November is bladder health awareness month and that is important because bladder accidents are a lot more common than one might think. In fact, according to National Association for Incontinence more than 17 million American adults suffer from involuntary bladder leakage every day.
Whether you spontaneously release urine when you laugh or sneeze, have sudden urges to urinate, struggle to make it to the bathroom on time or have an overactive bladder that gets you up frequently in the middle of the night, urinary incontinence is typically an easily treatable medical condition, regardless of age.
Bladder accidents are not something to be embarrassed about and despite the relative ease and availability of care, studies show that on average people “live with” the problem for over six years before looking for treatment options. That is a long time to suffer unnecessarily.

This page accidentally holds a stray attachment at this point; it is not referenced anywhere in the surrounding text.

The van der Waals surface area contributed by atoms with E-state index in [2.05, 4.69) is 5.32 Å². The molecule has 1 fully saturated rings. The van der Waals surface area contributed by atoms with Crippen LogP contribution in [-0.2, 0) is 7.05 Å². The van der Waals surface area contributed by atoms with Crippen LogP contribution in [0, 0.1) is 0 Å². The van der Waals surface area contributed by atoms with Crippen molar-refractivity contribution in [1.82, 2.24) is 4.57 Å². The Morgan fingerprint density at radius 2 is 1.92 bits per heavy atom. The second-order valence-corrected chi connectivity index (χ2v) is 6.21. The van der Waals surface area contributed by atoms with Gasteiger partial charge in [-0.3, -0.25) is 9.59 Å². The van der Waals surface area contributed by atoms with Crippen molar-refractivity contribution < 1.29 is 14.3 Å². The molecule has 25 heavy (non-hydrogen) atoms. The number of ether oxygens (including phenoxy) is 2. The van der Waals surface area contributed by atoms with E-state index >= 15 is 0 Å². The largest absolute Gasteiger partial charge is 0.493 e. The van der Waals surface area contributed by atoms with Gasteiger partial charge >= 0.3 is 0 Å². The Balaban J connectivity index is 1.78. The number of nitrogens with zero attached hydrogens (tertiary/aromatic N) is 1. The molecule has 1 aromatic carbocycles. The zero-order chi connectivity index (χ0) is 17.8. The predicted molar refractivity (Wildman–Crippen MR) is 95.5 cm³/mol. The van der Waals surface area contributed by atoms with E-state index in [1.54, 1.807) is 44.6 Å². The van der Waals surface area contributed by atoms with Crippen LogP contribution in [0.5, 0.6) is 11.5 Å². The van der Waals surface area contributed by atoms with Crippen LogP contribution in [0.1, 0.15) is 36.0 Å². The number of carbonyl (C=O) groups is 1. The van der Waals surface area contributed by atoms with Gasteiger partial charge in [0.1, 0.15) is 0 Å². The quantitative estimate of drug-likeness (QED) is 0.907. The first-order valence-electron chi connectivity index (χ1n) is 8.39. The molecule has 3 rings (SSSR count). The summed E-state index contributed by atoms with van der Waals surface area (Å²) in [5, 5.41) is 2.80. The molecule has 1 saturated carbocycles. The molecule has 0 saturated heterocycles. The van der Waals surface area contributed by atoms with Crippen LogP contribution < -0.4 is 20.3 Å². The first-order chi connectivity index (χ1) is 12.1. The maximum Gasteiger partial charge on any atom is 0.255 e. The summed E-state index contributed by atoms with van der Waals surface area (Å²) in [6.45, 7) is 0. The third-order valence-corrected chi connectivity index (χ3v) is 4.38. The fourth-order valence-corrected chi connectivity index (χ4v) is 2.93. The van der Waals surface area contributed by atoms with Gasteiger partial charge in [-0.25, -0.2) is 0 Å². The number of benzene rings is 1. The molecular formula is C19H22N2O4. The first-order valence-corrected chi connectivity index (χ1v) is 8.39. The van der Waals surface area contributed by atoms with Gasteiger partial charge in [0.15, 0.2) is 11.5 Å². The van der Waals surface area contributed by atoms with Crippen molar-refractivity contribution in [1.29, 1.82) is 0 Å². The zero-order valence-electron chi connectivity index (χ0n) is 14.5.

While urinary incontinence can happen to anyone, women are disproportionately affected with one in four women over the age of eighteen experiences leaking episodes.
There are two reasons women tend to have more bladder leaks than men:
1. Pregnancy, childbirth and menopause can weaken the muscles around the bladder and pelvis.
2. The female urethra is shorter than the male urethra so weakness, or damage in that part of the body is more likely to cause leakage.
In this blog we will focus primarily on female incontinence and the issues women face. We will expand on bladder conditions and treatment options for men in the blog that follows.
How the Urinary System Functions